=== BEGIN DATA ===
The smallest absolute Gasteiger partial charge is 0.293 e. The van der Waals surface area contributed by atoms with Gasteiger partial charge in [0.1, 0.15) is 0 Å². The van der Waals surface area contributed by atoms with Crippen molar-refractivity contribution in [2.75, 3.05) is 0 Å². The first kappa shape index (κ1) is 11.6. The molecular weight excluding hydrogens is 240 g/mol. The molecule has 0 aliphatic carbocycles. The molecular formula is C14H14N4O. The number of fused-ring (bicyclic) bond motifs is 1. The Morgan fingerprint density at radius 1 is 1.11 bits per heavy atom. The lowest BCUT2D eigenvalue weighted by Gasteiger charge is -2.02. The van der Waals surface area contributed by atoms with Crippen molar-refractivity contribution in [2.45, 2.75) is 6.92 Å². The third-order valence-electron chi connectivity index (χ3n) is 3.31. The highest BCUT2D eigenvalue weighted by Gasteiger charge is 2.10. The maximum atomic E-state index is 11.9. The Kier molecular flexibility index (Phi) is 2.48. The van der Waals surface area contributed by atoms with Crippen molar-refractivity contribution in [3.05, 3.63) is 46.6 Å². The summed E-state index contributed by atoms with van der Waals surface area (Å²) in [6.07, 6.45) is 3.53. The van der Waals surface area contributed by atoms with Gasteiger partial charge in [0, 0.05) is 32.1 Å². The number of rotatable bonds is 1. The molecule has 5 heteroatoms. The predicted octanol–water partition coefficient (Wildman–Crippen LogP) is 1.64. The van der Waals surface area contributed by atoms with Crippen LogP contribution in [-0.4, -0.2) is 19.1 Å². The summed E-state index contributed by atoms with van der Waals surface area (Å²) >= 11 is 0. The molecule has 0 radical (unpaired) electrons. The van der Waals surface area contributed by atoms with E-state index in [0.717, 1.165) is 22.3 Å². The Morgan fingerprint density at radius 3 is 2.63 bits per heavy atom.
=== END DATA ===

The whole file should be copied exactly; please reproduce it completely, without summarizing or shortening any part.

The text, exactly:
The smallest absolute Gasteiger partial charge is 0.293 e. The van der Waals surface area contributed by atoms with Gasteiger partial charge in [0.1, 0.15) is 0 Å². The van der Waals surface area contributed by atoms with Crippen molar-refractivity contribution in [2.75, 3.05) is 0 Å². The first kappa shape index (κ1) is 11.6. The molecular weight excluding hydrogens is 240 g/mol. The molecule has 0 aliphatic carbocycles. The molecular formula is C14H14N4O. The number of fused-ring (bicyclic) bond motifs is 1. The Morgan fingerprint density at radius 1 is 1.11 bits per heavy atom. The lowest BCUT2D eigenvalue weighted by Gasteiger charge is -2.02. The van der Waals surface area contributed by atoms with Crippen molar-refractivity contribution in [2.45, 2.75) is 6.92 Å². The third-order valence-electron chi connectivity index (χ3n) is 3.31. The highest BCUT2D eigenvalue weighted by Gasteiger charge is 2.10. The maximum atomic E-state index is 11.9. The Kier molecular flexibility index (Phi) is 2.48. The van der Waals surface area contributed by atoms with Crippen molar-refractivity contribution in [3.05, 3.63) is 46.6 Å². The summed E-state index contributed by atoms with van der Waals surface area (Å²) in [6.07, 6.45) is 3.53. The van der Waals surface area contributed by atoms with Gasteiger partial charge in [0, 0.05) is 32.1 Å². The number of rotatable bonds is 1. The molecule has 5 heteroatoms. The predicted octanol–water partition coefficient (Wildman–Crippen LogP) is 1.64. The van der Waals surface area contributed by atoms with Crippen LogP contribution in [-0.4, -0.2) is 19.1 Å². The summed E-state index contributed by atoms with van der Waals surface area (Å²) >= 11 is 0. The molecule has 0 radical (unpaired) electrons. The van der Waals surface area contributed by atoms with E-state index in [0.717, 1.165) is 22.3 Å². The Morgan fingerprint density at radius 3 is 2.63 bits per heavy atom.